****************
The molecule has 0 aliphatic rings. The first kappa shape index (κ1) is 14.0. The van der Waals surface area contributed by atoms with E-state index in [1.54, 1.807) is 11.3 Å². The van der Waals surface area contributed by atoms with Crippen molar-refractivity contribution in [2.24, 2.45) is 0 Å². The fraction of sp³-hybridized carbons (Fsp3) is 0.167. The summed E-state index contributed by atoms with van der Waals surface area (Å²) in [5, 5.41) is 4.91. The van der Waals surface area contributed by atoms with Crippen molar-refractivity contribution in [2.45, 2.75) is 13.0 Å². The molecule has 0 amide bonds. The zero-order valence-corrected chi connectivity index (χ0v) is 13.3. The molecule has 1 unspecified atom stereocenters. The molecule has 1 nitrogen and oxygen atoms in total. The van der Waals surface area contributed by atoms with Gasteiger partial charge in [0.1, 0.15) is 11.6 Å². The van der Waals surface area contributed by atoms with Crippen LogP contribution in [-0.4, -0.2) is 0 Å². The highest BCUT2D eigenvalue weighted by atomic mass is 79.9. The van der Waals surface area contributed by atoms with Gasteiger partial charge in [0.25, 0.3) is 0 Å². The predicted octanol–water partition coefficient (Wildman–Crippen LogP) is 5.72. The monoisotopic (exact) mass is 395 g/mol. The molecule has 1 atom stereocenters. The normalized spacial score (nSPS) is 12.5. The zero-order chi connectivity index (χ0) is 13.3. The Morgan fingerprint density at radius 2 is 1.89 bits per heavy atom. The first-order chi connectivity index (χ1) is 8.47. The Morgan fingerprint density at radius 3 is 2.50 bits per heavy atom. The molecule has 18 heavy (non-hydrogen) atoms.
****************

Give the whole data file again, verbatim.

The molecule has 0 aliphatic rings. The first kappa shape index (κ1) is 14.0. The van der Waals surface area contributed by atoms with E-state index in [1.54, 1.807) is 11.3 Å². The van der Waals surface area contributed by atoms with Crippen molar-refractivity contribution in [2.24, 2.45) is 0 Å². The fraction of sp³-hybridized carbons (Fsp3) is 0.167. The summed E-state index contributed by atoms with van der Waals surface area (Å²) in [5, 5.41) is 4.91. The van der Waals surface area contributed by atoms with Crippen molar-refractivity contribution in [2.45, 2.75) is 13.0 Å². The molecule has 0 amide bonds. The zero-order valence-corrected chi connectivity index (χ0v) is 13.3. The molecule has 1 unspecified atom stereocenters. The molecule has 1 nitrogen and oxygen atoms in total. The van der Waals surface area contributed by atoms with Gasteiger partial charge in [0.1, 0.15) is 11.6 Å². The van der Waals surface area contributed by atoms with Crippen LogP contribution in [-0.4, -0.2) is 0 Å². The highest BCUT2D eigenvalue weighted by atomic mass is 79.9. The van der Waals surface area contributed by atoms with Gasteiger partial charge in [0.25, 0.3) is 0 Å². The predicted octanol–water partition coefficient (Wildman–Crippen LogP) is 5.72. The monoisotopic (exact) mass is 395 g/mol. The molecule has 1 atom stereocenters. The normalized spacial score (nSPS) is 12.5. The zero-order chi connectivity index (χ0) is 13.3. The Morgan fingerprint density at radius 2 is 1.89 bits per heavy atom. The first-order chi connectivity index (χ1) is 8.47. The Morgan fingerprint density at radius 3 is 2.50 bits per heavy atom. The molecule has 18 heavy (non-hydrogen) atoms.